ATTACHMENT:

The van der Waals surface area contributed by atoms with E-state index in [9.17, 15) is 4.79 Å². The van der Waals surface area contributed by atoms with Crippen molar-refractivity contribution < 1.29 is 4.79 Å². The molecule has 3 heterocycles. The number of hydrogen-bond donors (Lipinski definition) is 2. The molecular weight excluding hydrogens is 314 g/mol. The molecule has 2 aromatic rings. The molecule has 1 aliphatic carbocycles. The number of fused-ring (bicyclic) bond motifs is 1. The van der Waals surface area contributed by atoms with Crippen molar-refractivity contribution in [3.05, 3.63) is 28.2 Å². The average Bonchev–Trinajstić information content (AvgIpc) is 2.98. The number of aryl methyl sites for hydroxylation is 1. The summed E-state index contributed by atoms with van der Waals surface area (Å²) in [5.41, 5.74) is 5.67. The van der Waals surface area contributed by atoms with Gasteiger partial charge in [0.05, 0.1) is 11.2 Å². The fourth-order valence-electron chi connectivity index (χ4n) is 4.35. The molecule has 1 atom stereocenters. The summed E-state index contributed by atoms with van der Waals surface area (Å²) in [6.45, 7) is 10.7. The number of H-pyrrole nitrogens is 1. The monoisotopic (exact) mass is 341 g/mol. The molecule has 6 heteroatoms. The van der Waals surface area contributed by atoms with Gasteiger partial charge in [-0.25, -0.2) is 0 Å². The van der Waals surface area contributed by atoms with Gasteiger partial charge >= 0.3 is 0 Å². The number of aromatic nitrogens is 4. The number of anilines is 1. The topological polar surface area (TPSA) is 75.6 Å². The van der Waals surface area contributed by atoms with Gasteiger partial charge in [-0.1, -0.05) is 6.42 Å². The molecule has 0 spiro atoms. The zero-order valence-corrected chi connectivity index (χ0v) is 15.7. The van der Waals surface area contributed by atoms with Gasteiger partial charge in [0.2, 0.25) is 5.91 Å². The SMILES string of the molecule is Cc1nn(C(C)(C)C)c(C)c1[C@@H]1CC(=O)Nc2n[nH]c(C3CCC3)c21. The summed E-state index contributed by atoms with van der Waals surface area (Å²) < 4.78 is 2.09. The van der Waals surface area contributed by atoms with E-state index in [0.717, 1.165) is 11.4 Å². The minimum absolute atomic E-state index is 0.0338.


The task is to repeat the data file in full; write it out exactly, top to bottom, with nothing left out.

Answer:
The van der Waals surface area contributed by atoms with E-state index in [9.17, 15) is 4.79 Å². The van der Waals surface area contributed by atoms with Crippen molar-refractivity contribution < 1.29 is 4.79 Å². The molecule has 3 heterocycles. The number of hydrogen-bond donors (Lipinski definition) is 2. The molecular weight excluding hydrogens is 314 g/mol. The molecule has 2 aromatic rings. The molecule has 1 aliphatic carbocycles. The number of fused-ring (bicyclic) bond motifs is 1. The van der Waals surface area contributed by atoms with Crippen molar-refractivity contribution in [3.05, 3.63) is 28.2 Å². The average Bonchev–Trinajstić information content (AvgIpc) is 2.98. The number of aryl methyl sites for hydroxylation is 1. The summed E-state index contributed by atoms with van der Waals surface area (Å²) in [5.41, 5.74) is 5.67. The van der Waals surface area contributed by atoms with Gasteiger partial charge in [0.05, 0.1) is 11.2 Å². The fourth-order valence-electron chi connectivity index (χ4n) is 4.35. The molecule has 1 atom stereocenters. The summed E-state index contributed by atoms with van der Waals surface area (Å²) in [6.45, 7) is 10.7. The number of H-pyrrole nitrogens is 1. The monoisotopic (exact) mass is 341 g/mol. The molecule has 6 heteroatoms. The van der Waals surface area contributed by atoms with Gasteiger partial charge in [-0.25, -0.2) is 0 Å². The van der Waals surface area contributed by atoms with Gasteiger partial charge >= 0.3 is 0 Å². The number of aromatic nitrogens is 4. The number of anilines is 1. The topological polar surface area (TPSA) is 75.6 Å². The van der Waals surface area contributed by atoms with Gasteiger partial charge in [-0.1, -0.05) is 6.42 Å². The molecule has 0 spiro atoms. The zero-order valence-corrected chi connectivity index (χ0v) is 15.7. The van der Waals surface area contributed by atoms with Gasteiger partial charge in [0.2, 0.25) is 5.91 Å². The SMILES string of the molecule is Cc1nn(C(C)(C)C)c(C)c1[C@@H]1CC(=O)Nc2n[nH]c(C3CCC3)c21. The summed E-state index contributed by atoms with van der Waals surface area (Å²) < 4.78 is 2.09. The van der Waals surface area contributed by atoms with E-state index in [0.717, 1.165) is 11.4 Å². The minimum absolute atomic E-state index is 0.0338.